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31.10.17

Major staffing issues identified at Birmingham trust by CQC

Sandwell and West Birmingham Hospitals NHS Trust has been rated as Requires Improvement in its latest inspection by the CQC.

Services at the trust were initially inspected in February 2017, with an additional inspection in March. Further unannounced inspections were then carried out in April.

Core services including A&E, medical services, surgery services, end of life care services, outpatient and diagnostic imaging services, and the Birmingham Midland Eye Centre were all checked during the inspection.

Overall the regulator rated the trust as Requires Improvement, the same as its previous rating. The trust was given the rating for being safe, effective and responsive, although it was rated as Outstanding for being caring.

The inspectors did find many improvements since the 2015  inspection, and end of life care was rated as Outstanding at both hospitals and in community care settings.

However, community inpatient care was not up to scratch.

Professor Ted Baker, chief inspector of hospitals at the CQC, said: “Although some improvements had been noted since our previous inspection in October 2014, the trust had not made all the necessary changes to alter their rating.

“Staff in the outpatients department did not have their competencies assessed to ensure they were confident and competent to carry out their role,” he argued. “The trust did not always ensure there was enough staffing or appropriate skill mix.

“CQC rated the community inpatient services as inadequate because of lack of mental health capacity assessments, poor care planning and inconsistent assessment of risk.

“Paediatric Ophthalmology services were delivered in a service that was not focused on the needs of children.”

Despite this, Prof Baker explained that a number of areas were outstanding, adding that there was evidence of good practice across Sandwell and West Birmingham Hospitals NHS Trust.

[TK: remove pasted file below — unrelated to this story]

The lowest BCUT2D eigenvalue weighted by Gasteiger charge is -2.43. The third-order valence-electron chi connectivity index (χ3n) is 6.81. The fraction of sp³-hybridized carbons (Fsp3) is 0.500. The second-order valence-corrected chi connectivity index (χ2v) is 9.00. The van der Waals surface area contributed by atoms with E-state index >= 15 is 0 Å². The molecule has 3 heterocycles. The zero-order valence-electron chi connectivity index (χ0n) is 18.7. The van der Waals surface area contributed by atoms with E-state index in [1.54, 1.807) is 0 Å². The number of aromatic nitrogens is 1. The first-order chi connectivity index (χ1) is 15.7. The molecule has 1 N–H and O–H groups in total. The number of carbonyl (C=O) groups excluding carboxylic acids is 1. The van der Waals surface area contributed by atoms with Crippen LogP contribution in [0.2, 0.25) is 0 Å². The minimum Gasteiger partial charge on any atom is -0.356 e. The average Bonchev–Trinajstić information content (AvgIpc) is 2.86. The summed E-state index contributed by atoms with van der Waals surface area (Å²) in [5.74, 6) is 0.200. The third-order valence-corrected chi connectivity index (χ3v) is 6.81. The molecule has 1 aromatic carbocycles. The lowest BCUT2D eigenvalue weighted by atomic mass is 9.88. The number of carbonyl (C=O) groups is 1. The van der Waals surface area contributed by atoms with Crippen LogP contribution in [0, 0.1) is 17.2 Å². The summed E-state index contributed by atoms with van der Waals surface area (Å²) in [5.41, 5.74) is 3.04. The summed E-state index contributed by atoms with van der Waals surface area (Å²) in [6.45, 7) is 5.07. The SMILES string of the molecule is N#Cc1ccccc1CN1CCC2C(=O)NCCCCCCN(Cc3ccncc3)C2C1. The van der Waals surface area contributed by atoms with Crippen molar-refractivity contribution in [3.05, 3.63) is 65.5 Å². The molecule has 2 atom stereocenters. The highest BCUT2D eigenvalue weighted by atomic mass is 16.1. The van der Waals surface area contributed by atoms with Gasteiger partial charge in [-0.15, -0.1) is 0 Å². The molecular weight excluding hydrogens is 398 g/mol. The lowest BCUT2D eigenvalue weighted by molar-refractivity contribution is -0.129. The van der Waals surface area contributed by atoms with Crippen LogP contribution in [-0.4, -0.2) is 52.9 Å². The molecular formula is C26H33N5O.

“Patients and family members said that the care was not only excellent but that staff always went that extra mile,” he continued.

Following the inspection the regulator has instructed the trust to take action in several areas.

Patients in the emergency department must receive treatment within one hour of arriving, as per the Royal College of Emergency Medicine recommendation,

Temporary staff must be trained better so that they are competent to fulfil the role required of them, and hospital bosses were also told to improve patient records to ensure they are always accurate and complete.

The trust must also improve its local governance and ensure that risks are escalated, recorded, actioned and reviewed in a timely manner.

Toby Lewis, chief executive of Sandwell and West Birmingham Hospitals NHS Trust, said: “We are all pleased that they recognised real improvement since the Trust was inspected in 2014.

“I am delighted with the rating for our innovative partnership for end of life care, which we believe is one of the best services in the country, and underlines our strong tradition of partnership on the patch.  

“The service is a role model for the wider STP.”

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